Sunday, May 5, 2019

The "World's Language" meets Poetry

Music is the world's language. It doesn’t matter who you are or where you are from, anyone can understand music. Now I don’t consider myself to be bilingual because of this fact, but it certainly holds true. Another form of art that is equally as expressive as music, but takes a good understanding of a language to grasp is poetry; there is more parallels that you’d think. Things like structure, rhyme scheme, and similar themes all carry over in each art form. Here are some examples of that.

When we look at “Whoever You Are Holding Me Now in Hand” by Walt Whitman, you see a poem about love that has a dark side. A love that the narrator does not think will work out, and the person they love is going to get the metaphorical shaft. A response for this song was written by Alice Cooper in the song “Poison.” The lover writes back, “I wanna love you but I better not touch / I wanna hold you, but my sense tell me to stop / I wanna kiss you but I want it too much / I wanna taste you but your lips are venomous poison.” They also separate their longer sections of their works with a two line expressive interjection. Whitman writes “Who is her that would become my follower? / Who would sign himself a candidate for my affections?” to Coopers “One look, could kill / My pain, your thrill.”

Bruce Springsteen takes a poem out of Emily’ Dickinson's anthology, when he wrote “Born to Run.” As the title suggests, the couple in this epic four and a half minute song are getting away from society. The society that “rips the bones from your back” and is “a death trap, it’s a suicide rap.” Dickinson writes in “I’m Nobody! Who are you?” about nobody. Nobody does not want to be part of their society, one that forces you to connect with people who aren’t inspired. It’s a place where nobody does not like one bit and wants to escape just like Bruce and Wendy. These two works share a similar rhyme scheme as well. Dickinson writes “How dreary - to be - Somebody! / How public - like a Frog - / To tell one’s name - the livelong June - / To an admiring Bog!” This is an ABCB rhyme scheme, while bruce does the same thing in the end of his last verse. He sings “Where we really wanna go / And we’ll walk in the sun / But till then tramps like us / Baby we were born to run.”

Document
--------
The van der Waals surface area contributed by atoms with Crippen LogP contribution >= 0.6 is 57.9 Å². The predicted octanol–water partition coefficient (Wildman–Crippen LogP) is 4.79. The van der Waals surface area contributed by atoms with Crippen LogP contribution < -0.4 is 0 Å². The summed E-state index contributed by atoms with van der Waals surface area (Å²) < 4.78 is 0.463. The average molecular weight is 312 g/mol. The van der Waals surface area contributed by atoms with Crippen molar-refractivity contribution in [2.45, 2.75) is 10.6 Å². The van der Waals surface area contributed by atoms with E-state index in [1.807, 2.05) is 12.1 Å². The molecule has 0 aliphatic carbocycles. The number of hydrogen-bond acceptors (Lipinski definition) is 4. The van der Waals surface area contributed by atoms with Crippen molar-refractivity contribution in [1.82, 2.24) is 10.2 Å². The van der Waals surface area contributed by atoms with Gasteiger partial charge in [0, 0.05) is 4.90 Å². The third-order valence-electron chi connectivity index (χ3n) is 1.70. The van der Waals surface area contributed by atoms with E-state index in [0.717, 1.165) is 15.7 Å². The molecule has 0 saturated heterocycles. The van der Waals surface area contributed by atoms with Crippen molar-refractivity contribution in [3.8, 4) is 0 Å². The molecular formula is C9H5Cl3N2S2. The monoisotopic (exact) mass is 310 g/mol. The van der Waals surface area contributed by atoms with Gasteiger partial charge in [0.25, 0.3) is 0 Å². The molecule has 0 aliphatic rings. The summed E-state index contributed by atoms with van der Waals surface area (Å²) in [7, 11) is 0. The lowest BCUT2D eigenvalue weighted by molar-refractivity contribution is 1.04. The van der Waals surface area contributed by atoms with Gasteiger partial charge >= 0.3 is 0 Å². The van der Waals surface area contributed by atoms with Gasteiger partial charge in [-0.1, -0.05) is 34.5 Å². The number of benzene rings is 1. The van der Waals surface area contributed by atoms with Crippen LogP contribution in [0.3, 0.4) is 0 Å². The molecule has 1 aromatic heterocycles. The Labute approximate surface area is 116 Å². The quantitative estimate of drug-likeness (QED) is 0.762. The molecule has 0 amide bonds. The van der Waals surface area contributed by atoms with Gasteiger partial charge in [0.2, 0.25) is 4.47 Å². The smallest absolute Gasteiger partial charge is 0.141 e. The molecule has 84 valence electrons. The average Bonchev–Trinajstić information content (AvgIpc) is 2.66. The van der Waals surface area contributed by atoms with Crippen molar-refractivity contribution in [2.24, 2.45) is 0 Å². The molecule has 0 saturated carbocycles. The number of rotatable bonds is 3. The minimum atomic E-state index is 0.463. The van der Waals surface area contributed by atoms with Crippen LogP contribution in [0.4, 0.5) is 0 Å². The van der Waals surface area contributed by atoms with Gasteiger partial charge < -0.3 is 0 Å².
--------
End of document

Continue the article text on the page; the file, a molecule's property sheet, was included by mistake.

I think Dickinson would have gaged if she listened to Ray Charles’s “I Got a Woman.” In his last verse he says “She’s there to love me / Both day and night” and “She knows a woman’s place / Is right there, now, in her home.” In her poem “I’m ‘wife’ - I’ve finished that -” she responds to this. Instead of using profuse profanity, like myself and many others would have, and exclaiming why Ray Charles needs to rethink how he sees woman, she says “How odd the Girl’s life looks / Behind this soft Eclipse -.” She is exactly right. You do not define a woman as being a housewife who is there to love you, that covers up her shining self, life an eclipse. I don’t know how charles missed that lesson.

“I’m a shooting star, leaping through the sky / Like a tiger defying the laws of gravity … There’s no stopping me.” This is exactly what I picture Dickinson sang after “A solemn thing - it was - I said -.” She writes, “And then - the size of this ‘small’ life … swelled - like Horizons - in my vest - / And I sneered - softly - ‘small’!” The other thing swelling in her vest was her lungs ready to belt out this epic song that shares the same rhyme scheme. They both don’t use one. Freddie Mercury sings “time … yeah … ecstasy … me … time,” at the end of the lines in his first verse, while dickinson says “said … be … fit … mystery.”

I don’t think Dickinson was the legendary theatrical heavyweight champion of the world, but he poem “Because I Could Not Stop for Death,” shares a similar message as Rocky’s theme song. “Gonna Fly Now,” is all about perseverance and the grind. Its poem length lyrics read “Trying hard now / It’s so hard now / Trying hard now / Gettin’ strong now / Coming on, now / Gettin’ strong now / Gonna fly now / Flyin’ high now / Gonna fly, fly, fly.” Those inspiring words, completed with a second to none guitar solo, backup vocals, brass, and sound production really give you the feeling you will not stop for anything. The narrator in this poem must have just watched Rocky run up the stairs of the Philadelphia Museum of Art, because they are on the same page. Death has “kindly stopped for me-” just like Rocky’s doubts and hardships he overcame. They also don’t use a rhyme scheme to develop their poem, its straight to the point with how they feel.

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